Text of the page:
A California Aggie cartoon, which depicted a missile striking ethnic studies programs in Hart Hall, prompted a campus advisory board this week to begin a review of the student newspaper's editorial policies.
The student-drawn "Another Dimentian" cartoon, published last Friday, enraged ethnic and gender studies faculty members, staff employees and students and others who called it a racist threat and a reflection of a growing intolerance for cultural diversity on campus.
They voiced their complaints Monday at forum sponsored by the Campus Council on Community and Diversity, created last year to recommend ways to increase diversity and strengthen community ties on campus.
Provost and Executive Vice Chancellor Robert Grey said late Tuesday that "people of color and women are not feeling welcome, comfortable and safe on the campus. That is of deep concern to me and to the chancellor, and I hope to every member of the campus community.
"We have begun engaging the full spectrum of academic leadership in addressing these issues, but we all have a role; ultimately the entire community has to take responsibility for its healthy functioning. All members need to understand how some are feeling, and the first step is to ensure we're communicating clearly."
Grey and Chancellor Larry Vanderhoef said in a letter published in The Aggie on Tuesday that the cartoon "stepped considerably over the line of sensitivity and respect for human rights" and violated the campus's "Principles of Community."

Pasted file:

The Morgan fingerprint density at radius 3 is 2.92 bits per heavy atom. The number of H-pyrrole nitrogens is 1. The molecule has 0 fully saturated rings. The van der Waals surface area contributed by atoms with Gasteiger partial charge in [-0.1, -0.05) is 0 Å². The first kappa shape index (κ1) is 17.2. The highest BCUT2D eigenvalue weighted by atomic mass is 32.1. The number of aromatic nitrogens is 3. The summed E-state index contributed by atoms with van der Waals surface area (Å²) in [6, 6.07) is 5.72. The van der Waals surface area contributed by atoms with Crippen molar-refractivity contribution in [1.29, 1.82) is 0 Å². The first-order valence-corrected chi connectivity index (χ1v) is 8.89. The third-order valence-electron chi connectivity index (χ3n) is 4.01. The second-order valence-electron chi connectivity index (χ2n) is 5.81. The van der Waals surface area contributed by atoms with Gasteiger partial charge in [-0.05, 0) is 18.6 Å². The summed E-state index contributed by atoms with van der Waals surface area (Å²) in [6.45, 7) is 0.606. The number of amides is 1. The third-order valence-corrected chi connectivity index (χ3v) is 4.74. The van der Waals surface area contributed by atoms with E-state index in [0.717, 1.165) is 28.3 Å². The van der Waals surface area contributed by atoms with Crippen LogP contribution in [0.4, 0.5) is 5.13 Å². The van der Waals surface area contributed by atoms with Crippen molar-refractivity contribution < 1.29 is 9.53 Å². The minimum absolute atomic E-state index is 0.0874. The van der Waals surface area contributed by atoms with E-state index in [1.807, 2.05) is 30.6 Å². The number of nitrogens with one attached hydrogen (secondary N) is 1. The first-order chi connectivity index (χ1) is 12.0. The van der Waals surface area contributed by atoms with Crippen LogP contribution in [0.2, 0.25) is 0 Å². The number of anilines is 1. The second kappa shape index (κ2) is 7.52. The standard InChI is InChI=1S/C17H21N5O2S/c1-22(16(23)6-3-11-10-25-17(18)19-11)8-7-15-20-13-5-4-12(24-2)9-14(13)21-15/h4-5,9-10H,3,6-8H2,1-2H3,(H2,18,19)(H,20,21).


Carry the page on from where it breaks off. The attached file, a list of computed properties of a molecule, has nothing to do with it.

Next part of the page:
They urged The Aggie to review its policies and to issue a retraction and an apology.
"We fully understand First Amendment rights, and we respect the financial independence of our student-run newspaper," they wrote.
"However, on this campus we aim for and expect a higher order of behavior as expressed in our 'Principles of Community.' To quote, we are committed 'to the highest standards of civility and decency towards all,' and 'we confront and reject all manifestations of discrimination'"
On Tuesday, The Aggie ran a front-page apology from editor-in-chief Sara Raley. "The cartoon was inappropriate, offensive and not humorous," Raley wrote.
"The cartoon never received the clearance of any of the appropriate managers or editors that routinely review the cartoon strip before it goes to print."
Raley said the paper would take "appropriate personnel action" with the cartoonist and conduct a review with the campus media board of editorial policies and quality-control checks and balances.
The Aggie also removed the cartoon from its Web archives.
Raley said Aggie staff members would receive diversity-education training before the end of the academic year.
"We ask that the campus community remember that The Aggie is staffed entirely by students who, in the educational process of producing a daily paper, may occasionally make mistakes. Nonetheless, a mistake as egregious as Friday's cartoon highlights the fact that Aggie staff members are not as culturally sensitive to the needs of the campus as we need to be."
The apology and promise of changes didn't go far enough for about 200 protesters who held a demonstration on the Quad at noon Tuesday.
A banner read, "We have no voice." Some demonstrators wore masking tape across their mouths to protest that The Aggie doesn't represent their viewpoints.